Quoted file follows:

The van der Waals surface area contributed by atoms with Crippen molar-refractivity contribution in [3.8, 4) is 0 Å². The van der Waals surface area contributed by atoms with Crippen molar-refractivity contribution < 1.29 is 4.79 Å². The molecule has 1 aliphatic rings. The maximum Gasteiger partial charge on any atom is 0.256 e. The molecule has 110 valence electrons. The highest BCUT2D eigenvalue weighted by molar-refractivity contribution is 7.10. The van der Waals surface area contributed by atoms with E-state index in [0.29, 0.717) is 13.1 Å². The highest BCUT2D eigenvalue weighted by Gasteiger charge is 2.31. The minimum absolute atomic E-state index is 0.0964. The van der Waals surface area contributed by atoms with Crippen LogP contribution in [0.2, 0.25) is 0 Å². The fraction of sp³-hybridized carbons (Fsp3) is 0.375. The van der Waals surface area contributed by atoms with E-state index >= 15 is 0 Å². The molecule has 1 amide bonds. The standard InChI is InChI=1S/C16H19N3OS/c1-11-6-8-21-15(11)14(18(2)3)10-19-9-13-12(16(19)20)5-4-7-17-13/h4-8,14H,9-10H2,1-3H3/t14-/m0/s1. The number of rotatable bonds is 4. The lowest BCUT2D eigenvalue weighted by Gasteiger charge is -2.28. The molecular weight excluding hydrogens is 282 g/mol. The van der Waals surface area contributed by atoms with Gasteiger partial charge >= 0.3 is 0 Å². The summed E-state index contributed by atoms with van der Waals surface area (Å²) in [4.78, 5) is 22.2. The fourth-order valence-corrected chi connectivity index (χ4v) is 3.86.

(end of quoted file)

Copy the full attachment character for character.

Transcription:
The van der Waals surface area contributed by atoms with Crippen molar-refractivity contribution in [3.8, 4) is 0 Å². The van der Waals surface area contributed by atoms with Crippen molar-refractivity contribution < 1.29 is 4.79 Å². The molecule has 1 aliphatic rings. The maximum Gasteiger partial charge on any atom is 0.256 e. The molecule has 110 valence electrons. The highest BCUT2D eigenvalue weighted by molar-refractivity contribution is 7.10. The van der Waals surface area contributed by atoms with E-state index in [0.29, 0.717) is 13.1 Å². The highest BCUT2D eigenvalue weighted by Gasteiger charge is 2.31. The minimum absolute atomic E-state index is 0.0964. The van der Waals surface area contributed by atoms with Crippen LogP contribution in [0.2, 0.25) is 0 Å². The fraction of sp³-hybridized carbons (Fsp3) is 0.375. The van der Waals surface area contributed by atoms with E-state index >= 15 is 0 Å². The molecule has 1 amide bonds. The standard InChI is InChI=1S/C16H19N3OS/c1-11-6-8-21-15(11)14(18(2)3)10-19-9-13-12(16(19)20)5-4-7-17-13/h4-8,14H,9-10H2,1-3H3/t14-/m0/s1. The number of rotatable bonds is 4. The lowest BCUT2D eigenvalue weighted by Gasteiger charge is -2.28. The molecular weight excluding hydrogens is 282 g/mol. The van der Waals surface area contributed by atoms with Gasteiger partial charge >= 0.3 is 0 Å². The summed E-state index contributed by atoms with van der Waals surface area (Å²) in [4.78, 5) is 22.2. The fourth-order valence-corrected chi connectivity index (χ4v) is 3.86.